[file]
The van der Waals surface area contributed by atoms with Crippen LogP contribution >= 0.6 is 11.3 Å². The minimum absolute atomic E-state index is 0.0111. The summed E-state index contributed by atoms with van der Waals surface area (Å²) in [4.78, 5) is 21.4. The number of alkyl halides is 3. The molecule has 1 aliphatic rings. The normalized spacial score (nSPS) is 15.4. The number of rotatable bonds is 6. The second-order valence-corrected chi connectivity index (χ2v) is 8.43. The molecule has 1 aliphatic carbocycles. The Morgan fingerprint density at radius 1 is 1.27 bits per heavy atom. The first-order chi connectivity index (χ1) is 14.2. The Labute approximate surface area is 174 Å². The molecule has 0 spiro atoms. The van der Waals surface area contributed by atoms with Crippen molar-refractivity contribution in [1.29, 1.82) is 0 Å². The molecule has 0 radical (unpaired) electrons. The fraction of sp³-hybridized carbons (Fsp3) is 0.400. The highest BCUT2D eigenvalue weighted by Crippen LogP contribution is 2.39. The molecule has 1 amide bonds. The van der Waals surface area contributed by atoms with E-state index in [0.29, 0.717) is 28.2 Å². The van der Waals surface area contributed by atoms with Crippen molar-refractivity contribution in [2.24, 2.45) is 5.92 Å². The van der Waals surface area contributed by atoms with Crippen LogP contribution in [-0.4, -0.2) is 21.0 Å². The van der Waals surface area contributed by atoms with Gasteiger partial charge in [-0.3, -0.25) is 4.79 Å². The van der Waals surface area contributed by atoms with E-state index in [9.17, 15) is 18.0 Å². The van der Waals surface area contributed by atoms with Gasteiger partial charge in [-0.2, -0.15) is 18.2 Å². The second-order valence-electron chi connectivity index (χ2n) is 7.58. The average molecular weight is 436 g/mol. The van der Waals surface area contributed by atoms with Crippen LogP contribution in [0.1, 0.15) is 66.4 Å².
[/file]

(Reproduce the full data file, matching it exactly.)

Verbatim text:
The van der Waals surface area contributed by atoms with Crippen LogP contribution >= 0.6 is 11.3 Å². The minimum absolute atomic E-state index is 0.0111. The summed E-state index contributed by atoms with van der Waals surface area (Å²) in [4.78, 5) is 21.4. The number of alkyl halides is 3. The molecule has 1 aliphatic rings. The normalized spacial score (nSPS) is 15.4. The number of rotatable bonds is 6. The second-order valence-corrected chi connectivity index (χ2v) is 8.43. The molecule has 1 aliphatic carbocycles. The Morgan fingerprint density at radius 1 is 1.27 bits per heavy atom. The first-order chi connectivity index (χ1) is 14.2. The Labute approximate surface area is 174 Å². The molecule has 0 spiro atoms. The van der Waals surface area contributed by atoms with Crippen molar-refractivity contribution in [1.29, 1.82) is 0 Å². The molecule has 0 radical (unpaired) electrons. The fraction of sp³-hybridized carbons (Fsp3) is 0.400. The highest BCUT2D eigenvalue weighted by Crippen LogP contribution is 2.39. The molecule has 1 amide bonds. The van der Waals surface area contributed by atoms with E-state index in [0.29, 0.717) is 28.2 Å². The van der Waals surface area contributed by atoms with Crippen molar-refractivity contribution in [2.24, 2.45) is 5.92 Å². The van der Waals surface area contributed by atoms with Crippen LogP contribution in [-0.4, -0.2) is 21.0 Å². The van der Waals surface area contributed by atoms with Gasteiger partial charge in [-0.3, -0.25) is 4.79 Å². The van der Waals surface area contributed by atoms with E-state index in [9.17, 15) is 18.0 Å². The van der Waals surface area contributed by atoms with Gasteiger partial charge in [-0.2, -0.15) is 18.2 Å². The second-order valence-electron chi connectivity index (χ2n) is 7.58. The average molecular weight is 436 g/mol. The van der Waals surface area contributed by atoms with Crippen LogP contribution in [0.1, 0.15) is 66.4 Å².